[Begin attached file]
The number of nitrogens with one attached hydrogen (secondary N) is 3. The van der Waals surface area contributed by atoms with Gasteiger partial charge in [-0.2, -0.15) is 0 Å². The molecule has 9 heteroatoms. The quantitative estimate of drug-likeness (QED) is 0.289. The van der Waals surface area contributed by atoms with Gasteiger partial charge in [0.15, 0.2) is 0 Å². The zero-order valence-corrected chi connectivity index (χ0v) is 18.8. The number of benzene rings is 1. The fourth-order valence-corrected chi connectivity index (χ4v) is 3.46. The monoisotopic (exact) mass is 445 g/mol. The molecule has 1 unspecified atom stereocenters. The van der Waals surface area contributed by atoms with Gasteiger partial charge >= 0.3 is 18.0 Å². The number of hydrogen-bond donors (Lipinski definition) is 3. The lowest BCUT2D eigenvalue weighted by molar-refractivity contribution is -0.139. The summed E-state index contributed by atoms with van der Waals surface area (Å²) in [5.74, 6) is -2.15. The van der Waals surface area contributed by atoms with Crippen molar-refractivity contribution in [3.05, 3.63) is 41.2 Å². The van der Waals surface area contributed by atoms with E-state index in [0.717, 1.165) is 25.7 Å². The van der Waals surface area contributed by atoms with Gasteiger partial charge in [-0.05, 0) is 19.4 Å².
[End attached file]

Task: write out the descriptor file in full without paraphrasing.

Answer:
The number of nitrogens with one attached hydrogen (secondary N) is 3. The van der Waals surface area contributed by atoms with Gasteiger partial charge in [-0.2, -0.15) is 0 Å². The molecule has 9 heteroatoms. The quantitative estimate of drug-likeness (QED) is 0.289. The van der Waals surface area contributed by atoms with Gasteiger partial charge in [0.15, 0.2) is 0 Å². The zero-order valence-corrected chi connectivity index (χ0v) is 18.8. The number of benzene rings is 1. The fourth-order valence-corrected chi connectivity index (χ4v) is 3.46. The monoisotopic (exact) mass is 445 g/mol. The molecule has 1 unspecified atom stereocenters. The van der Waals surface area contributed by atoms with Gasteiger partial charge >= 0.3 is 18.0 Å². The number of hydrogen-bond donors (Lipinski definition) is 3. The lowest BCUT2D eigenvalue weighted by molar-refractivity contribution is -0.139. The summed E-state index contributed by atoms with van der Waals surface area (Å²) in [5.74, 6) is -2.15. The van der Waals surface area contributed by atoms with Crippen molar-refractivity contribution in [3.05, 3.63) is 41.2 Å². The van der Waals surface area contributed by atoms with E-state index in [0.717, 1.165) is 25.7 Å². The van der Waals surface area contributed by atoms with Gasteiger partial charge in [-0.05, 0) is 19.4 Å².